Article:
tv Politics Nation MSNBC April 6, 2015 3:00pm-4:01pm PDT
siness right here in this community and that's you know that's the person that they're going to vote for. >> all right. annette taddeo always good to have you with us. best of luck. we'll follow the story so much. >> thank you ed. >> that's "the ed show." i'm ed schultz. "politicsnation" with reverend al sharpton begins right now. good evening, rev. good evening, ed. thanks to you for tuning in. i'm live tonight from washington, d.c. we start with breaking news on the full-court press from president obama selling the iran nuclear deal. moments ago, president obama responding to israel's prime minister who says any deal should include an iranian commitment to israel's right to exist. >> the notion that we would condition iran not getting nuclear weapons in a verifiable deal on iran recognizing israel is really akin to saying that we
won't sign a deal unless the nature of the iranian regime completely -- that is i think a fundamental misjudgment. we want iran not to have nuclear weapons precisely because we can't bank on the nature of the regime changing. >> the president laying out the logic of the agreement under the framework, iran would scale back its nuclear program and accept inspections. in return for lifted sanctions now. the fight turns to congress. already the attacks from republicans are getting ugly. >> probably the best deal that barack obama could get with the iranians because the iranians don't fear nor do they respect him and our allies in the region don't trust the president. obama is a flawed negotiator. nobody in the region trust him. the iranians do not fear or respect him.
>> the gop attacks are predictable, but what's interesting is some democrats are open to a republican bill giving congress the power to approve or deny the lifting of sanctions before a june deadline. >> i do believe congress has a role. we're the ones who impose the sanctions. so we have a role on reviewing any agreement. >> but what would that role be? and could republicans use it to undermine the deal? president obama says he's willing to work with congress on iran, but he also says the u.s. sacrifices none of its strength by pursuing diplomacy first rather than racing toward a military option. and he vows the u.s. will defend israel if necessary. call it the obama doctrine. >> we are powerful enough to be able to test these propositions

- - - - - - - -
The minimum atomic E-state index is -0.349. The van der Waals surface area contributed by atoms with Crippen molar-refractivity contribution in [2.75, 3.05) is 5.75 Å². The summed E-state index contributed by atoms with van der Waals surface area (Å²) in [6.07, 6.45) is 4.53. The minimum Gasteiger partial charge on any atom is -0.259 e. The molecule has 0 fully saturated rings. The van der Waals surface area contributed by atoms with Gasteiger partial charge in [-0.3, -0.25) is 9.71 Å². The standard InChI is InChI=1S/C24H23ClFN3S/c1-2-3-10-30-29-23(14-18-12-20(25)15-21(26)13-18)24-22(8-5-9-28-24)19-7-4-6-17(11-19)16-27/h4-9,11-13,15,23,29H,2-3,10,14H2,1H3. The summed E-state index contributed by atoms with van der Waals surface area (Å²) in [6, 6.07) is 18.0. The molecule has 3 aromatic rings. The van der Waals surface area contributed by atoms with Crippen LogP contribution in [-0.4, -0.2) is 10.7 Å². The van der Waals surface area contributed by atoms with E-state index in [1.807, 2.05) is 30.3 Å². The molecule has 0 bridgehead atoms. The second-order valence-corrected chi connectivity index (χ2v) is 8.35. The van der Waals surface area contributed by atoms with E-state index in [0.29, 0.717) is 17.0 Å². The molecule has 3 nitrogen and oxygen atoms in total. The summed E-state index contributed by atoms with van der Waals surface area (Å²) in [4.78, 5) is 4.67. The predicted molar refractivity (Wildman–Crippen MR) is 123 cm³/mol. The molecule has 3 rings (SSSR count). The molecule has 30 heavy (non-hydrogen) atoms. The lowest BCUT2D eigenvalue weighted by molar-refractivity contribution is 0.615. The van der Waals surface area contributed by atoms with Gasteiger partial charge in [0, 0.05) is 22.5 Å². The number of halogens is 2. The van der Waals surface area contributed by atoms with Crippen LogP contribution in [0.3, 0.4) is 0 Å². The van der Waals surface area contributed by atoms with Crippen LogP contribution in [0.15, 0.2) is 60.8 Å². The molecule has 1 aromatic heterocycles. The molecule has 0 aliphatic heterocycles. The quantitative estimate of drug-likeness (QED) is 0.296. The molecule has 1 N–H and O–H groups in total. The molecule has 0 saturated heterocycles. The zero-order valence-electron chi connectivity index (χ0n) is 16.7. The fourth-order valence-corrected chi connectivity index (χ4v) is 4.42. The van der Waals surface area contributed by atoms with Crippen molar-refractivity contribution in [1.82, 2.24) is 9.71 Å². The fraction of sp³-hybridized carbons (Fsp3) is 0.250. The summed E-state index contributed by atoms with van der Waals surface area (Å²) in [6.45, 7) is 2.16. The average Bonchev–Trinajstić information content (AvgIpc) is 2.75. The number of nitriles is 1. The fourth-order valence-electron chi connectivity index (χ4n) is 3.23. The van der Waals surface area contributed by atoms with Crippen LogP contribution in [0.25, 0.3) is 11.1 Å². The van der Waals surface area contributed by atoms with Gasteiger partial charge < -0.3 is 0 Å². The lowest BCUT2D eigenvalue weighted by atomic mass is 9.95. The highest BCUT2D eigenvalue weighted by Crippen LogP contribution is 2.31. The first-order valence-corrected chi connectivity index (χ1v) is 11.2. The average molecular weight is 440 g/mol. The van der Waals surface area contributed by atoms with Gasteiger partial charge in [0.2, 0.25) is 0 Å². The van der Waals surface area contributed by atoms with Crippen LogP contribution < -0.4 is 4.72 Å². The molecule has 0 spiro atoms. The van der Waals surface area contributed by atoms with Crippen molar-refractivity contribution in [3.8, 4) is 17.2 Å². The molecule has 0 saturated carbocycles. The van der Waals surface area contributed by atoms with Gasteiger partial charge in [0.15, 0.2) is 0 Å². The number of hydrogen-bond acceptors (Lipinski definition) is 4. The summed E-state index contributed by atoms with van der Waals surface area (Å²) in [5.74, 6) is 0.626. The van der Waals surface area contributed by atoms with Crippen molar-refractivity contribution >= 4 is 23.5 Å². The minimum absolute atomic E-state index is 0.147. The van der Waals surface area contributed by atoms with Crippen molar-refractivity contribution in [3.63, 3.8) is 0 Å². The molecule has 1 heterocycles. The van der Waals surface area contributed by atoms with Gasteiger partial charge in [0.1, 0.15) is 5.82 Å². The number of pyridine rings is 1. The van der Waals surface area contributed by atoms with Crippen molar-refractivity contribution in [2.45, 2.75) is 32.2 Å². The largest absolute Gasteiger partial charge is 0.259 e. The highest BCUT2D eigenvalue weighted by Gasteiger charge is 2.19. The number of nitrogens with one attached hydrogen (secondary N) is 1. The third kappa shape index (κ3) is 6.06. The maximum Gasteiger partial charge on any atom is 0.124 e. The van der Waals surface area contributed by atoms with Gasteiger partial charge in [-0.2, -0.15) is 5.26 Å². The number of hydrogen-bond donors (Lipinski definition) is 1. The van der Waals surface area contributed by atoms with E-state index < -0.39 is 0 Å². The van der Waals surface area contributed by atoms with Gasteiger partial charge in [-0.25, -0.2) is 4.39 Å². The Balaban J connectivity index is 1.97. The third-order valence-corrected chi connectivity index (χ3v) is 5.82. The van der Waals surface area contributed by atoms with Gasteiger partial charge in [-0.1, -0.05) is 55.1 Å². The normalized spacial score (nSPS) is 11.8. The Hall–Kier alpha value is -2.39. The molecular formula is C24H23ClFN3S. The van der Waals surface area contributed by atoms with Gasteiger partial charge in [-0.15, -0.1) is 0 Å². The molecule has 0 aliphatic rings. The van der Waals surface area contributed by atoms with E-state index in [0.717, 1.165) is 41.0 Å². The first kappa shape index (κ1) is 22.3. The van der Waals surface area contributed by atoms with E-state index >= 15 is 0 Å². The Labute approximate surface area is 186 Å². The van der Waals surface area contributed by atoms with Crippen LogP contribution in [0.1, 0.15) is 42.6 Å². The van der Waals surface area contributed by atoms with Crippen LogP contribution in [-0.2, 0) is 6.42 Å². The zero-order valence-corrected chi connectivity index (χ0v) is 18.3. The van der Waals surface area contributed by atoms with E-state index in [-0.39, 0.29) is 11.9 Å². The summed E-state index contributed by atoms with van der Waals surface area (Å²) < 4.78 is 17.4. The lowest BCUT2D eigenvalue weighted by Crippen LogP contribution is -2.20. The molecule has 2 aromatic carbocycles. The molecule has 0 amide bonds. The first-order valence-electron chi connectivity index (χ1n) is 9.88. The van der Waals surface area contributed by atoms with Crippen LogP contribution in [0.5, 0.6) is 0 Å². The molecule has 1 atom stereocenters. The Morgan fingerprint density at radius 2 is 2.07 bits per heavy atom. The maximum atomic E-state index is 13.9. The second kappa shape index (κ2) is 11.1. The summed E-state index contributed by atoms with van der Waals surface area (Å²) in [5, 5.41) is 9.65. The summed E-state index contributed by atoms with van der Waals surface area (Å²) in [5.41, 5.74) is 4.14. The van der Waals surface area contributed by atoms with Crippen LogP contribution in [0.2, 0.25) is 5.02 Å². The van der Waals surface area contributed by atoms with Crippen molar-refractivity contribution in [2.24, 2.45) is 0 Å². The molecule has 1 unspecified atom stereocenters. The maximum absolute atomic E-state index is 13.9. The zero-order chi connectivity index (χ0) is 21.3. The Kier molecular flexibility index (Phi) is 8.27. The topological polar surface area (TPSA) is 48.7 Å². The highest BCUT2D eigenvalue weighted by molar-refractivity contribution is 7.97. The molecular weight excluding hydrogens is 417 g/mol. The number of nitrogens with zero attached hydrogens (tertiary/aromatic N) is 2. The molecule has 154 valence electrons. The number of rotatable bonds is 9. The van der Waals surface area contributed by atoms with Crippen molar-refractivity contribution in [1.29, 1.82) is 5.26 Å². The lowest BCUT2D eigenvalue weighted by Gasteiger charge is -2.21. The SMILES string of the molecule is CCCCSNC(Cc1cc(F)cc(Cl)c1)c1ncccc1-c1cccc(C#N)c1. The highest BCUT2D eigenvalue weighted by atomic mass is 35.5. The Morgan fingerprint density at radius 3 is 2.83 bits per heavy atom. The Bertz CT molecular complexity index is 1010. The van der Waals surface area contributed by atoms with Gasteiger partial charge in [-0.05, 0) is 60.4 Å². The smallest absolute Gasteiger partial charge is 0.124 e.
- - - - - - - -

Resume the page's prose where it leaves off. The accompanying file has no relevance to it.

without putting ourst ingting ourselves at risk. it's not as if in all these conversations i'm leaving all my, you know rifles at the door. we're walking these negotiations and everybody knows that we've got the most firepower. the doctrine is we will engage but we preserve all our capabilities. >> joining me now is nicholas burns, former u.s. ambassador to nato now a professor at harvard university. and salon.com's joan walsh. thank you, both for being here tonight. >> thanks, reverend al. >> thank you. >> ambassador let me go to you first. you heard the president's response to the israeli prime minister. what's your take? >> i think it's a tough spot for the president to be in but he's right on the merits of the issue. one thing at a time. we've been -- we vice presidenthaven't
talked to iran strategically and continuously for 35 years. we're in negotiations. we have a sure thing. it's not a sure thing, but an opportunity for a final deal by june 30th. we have to focus on preventing iran from becoming a nuclear weapons state then take it from there. obviously the united states should want iran to recognize a state of israel as a jewish state. at some point in the future. but to make that to make that a part of the negotiations and a condition for the negotiations i think, will mean the negotiations will fail. and just one more point to give you some hsistorical perspective when president nixon opened up relations with china in 1972 historic visit, it took seven more years before the u.s. established full diplomatic relations with china in the carter administration. these take time. we have to focus on nuclear weapons first. it's the greatest danger to peace in the middle east. i think what president obama has done is a good step forward, this agreement if it can be achieved and if we can hold iran's feet to the fire by june